The Loudest Voice

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The loudest voice
does not depend on volume;
Rather on words being said
Rational words that speak to issues;
Intelligent words that question and challenge.
The loudest voice plants seeds of thought
Dropped in the mind, words take root…
Long after they are spoken

Photo: Dwight L. Roth

Quadrille Monday at d’Verse has De Jackson asking us to consider the voice in all its forms. Then we are pick one and write a poem of exactly 44 words using the word voice!

Join us at:

59 thoughts on “The Loudest Voice

  1. I love your version of the VOICE quadrille. I have not tried to join before, but I entered my quadrille this time after seeing yours. I didn’t see where to add a comment on that site, however, so I’ll just add it here. Thank you for your thoughtful poem and for encouraing others to join in. You’re right…. the loudest voice does not depend on volume!

    Liked by 2 people

  2. Too many listen to the volume without thinking about what is being said. Nicely done, Dwight. And such a lovely photo, too.

    There’s a show about Roger Ailes (who founded Fox News). It’s called The Loudest Voice. I can only watch one episode at a time because I feel like I need to take a shower after I watch–what a horrible man! (I’m watching it because I’m writing a book on sexual harassment.)

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  3. Dwight! I love this poem….goes deep and so topical. You also remind me of my favorite poet, William Stafford. You have that directness and strength he had…and though dead since I believe 1993, his poetry also goes deep into my heart and life. If you haven’t discovered him, do so, but I think you have already. Some one asked him “What if your daily poem doesn’t meet your standards?” He replied: ” I lower my standards for that day.” LOL. He is one of the sanest poets I have read. No gilding, no bull. I think we all can learn from Stafford. I have 3 of his collections and I treasure them. You, again, remind me of his voice.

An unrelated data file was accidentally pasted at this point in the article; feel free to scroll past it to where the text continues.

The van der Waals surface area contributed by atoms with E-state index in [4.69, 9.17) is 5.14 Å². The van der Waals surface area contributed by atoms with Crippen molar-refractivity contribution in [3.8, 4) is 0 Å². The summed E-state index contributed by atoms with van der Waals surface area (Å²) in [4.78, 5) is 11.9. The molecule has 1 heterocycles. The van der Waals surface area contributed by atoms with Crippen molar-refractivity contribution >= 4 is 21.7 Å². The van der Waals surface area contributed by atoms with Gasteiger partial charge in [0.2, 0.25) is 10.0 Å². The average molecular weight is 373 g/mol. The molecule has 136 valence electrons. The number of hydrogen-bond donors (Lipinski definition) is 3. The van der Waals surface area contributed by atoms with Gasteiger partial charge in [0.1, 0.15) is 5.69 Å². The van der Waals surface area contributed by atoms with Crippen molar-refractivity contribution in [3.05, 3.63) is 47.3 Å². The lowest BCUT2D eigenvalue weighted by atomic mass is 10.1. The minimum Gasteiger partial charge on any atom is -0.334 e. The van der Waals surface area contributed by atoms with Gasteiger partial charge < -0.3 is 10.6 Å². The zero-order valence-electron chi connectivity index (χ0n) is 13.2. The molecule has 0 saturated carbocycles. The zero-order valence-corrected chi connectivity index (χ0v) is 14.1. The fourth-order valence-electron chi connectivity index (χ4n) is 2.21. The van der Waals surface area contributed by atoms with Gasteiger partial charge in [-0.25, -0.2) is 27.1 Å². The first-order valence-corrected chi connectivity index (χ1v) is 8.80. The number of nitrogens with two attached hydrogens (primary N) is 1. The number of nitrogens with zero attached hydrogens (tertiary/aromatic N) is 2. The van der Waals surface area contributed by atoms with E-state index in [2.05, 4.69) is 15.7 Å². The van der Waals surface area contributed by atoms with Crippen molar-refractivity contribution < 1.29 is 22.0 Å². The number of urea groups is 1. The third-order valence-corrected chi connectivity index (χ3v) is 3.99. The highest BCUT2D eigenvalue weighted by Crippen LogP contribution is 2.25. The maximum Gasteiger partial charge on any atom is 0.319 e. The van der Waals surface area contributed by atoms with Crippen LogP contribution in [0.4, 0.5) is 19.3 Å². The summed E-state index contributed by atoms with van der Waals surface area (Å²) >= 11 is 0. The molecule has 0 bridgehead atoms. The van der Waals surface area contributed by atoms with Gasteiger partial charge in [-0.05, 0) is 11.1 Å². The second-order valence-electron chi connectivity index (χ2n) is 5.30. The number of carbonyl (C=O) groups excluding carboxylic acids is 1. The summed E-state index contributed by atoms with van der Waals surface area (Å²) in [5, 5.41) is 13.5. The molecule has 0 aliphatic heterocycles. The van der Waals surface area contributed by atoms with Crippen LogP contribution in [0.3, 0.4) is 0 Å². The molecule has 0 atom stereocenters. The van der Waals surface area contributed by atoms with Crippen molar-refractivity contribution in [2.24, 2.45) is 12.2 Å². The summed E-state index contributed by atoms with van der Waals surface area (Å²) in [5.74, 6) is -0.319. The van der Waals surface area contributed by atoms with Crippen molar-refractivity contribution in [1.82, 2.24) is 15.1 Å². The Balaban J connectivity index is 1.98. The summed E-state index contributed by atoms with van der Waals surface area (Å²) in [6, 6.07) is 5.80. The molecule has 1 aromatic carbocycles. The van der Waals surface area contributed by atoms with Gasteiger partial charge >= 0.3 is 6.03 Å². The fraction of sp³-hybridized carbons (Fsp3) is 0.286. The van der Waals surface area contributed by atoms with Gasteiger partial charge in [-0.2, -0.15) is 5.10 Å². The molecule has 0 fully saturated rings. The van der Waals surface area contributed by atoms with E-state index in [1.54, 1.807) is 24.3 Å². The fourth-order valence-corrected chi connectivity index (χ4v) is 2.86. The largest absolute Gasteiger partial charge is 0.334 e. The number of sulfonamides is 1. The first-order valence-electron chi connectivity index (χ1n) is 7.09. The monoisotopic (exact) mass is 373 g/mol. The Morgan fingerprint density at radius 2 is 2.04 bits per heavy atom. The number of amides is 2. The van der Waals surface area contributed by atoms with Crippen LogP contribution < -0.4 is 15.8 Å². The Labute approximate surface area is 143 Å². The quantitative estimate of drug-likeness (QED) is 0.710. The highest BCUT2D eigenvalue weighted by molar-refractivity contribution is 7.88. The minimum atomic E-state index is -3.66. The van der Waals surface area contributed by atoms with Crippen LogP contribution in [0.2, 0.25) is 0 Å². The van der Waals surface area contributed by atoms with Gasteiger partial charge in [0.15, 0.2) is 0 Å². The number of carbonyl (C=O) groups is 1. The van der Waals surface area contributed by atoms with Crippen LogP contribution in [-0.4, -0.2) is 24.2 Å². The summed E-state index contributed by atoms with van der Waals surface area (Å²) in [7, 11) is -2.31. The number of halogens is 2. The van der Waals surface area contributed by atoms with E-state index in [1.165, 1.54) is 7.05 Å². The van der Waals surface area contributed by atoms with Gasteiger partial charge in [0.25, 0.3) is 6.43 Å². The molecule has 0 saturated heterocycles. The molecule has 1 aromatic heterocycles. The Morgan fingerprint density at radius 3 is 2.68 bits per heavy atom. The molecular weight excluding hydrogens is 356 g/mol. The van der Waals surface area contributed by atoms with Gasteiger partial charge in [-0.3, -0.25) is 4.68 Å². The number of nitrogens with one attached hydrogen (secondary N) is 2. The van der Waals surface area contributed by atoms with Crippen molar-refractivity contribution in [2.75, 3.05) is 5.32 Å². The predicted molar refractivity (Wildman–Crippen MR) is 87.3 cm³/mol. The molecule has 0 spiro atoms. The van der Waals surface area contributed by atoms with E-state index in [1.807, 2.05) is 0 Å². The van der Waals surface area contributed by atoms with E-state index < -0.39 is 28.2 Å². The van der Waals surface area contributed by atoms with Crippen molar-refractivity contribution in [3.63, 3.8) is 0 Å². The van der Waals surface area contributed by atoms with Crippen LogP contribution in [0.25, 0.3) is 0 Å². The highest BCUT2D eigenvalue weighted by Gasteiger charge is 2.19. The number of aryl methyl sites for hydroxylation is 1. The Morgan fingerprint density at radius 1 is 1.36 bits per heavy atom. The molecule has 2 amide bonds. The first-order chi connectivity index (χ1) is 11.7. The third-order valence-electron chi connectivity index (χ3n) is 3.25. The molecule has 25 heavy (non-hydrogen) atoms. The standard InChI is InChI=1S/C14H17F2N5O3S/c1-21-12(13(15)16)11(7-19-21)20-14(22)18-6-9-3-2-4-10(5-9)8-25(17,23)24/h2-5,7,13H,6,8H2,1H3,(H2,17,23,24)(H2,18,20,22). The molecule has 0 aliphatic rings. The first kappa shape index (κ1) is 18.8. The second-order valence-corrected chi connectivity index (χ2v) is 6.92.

Liked by 2 people

      • Dwight? I don’t know why modern poets (us) don’t know about Stafford. It is a great dent in our knowledge. I like him better than Frost, I find him so…immediate to our own experience. Please check him out. He wrote daily until the day of his death, and still he completed a poem. A gentle man, a Quaker if I remember, but based in reality and country life. Not at all sentimental. Real.

        Liked by 1 person

      • What a fascinating man. I read his bio and his poem Hutchison, about his home in Kansas growing up. You are right he is very down to earth. I must read more of his poems. Thanks for introducing me to him.

        Liked by 2 people

      • You’re welcome, Dwight! you are in for a surprise. We over verbalize so much of our own poetry. I think that tanka and haiku changed my approach to poetry in general. And the simplicity of Stafford goes deep. What his writes about his parents personally goes deep. His father was a lot like mine. So was his mother. LOL. He spares nothing but is sparse in his execution. There is something so genuine about his poems, real Praire honesty that we don’t hear much any more/.

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      • I agree….we Westerners are so verbose! LOL. Not every poem is ‘great’ of Stafford’s and he made it a routine to write a poem a day…for 50 some years. I think that exercise clarifies the voice.

        Liked by 2 people

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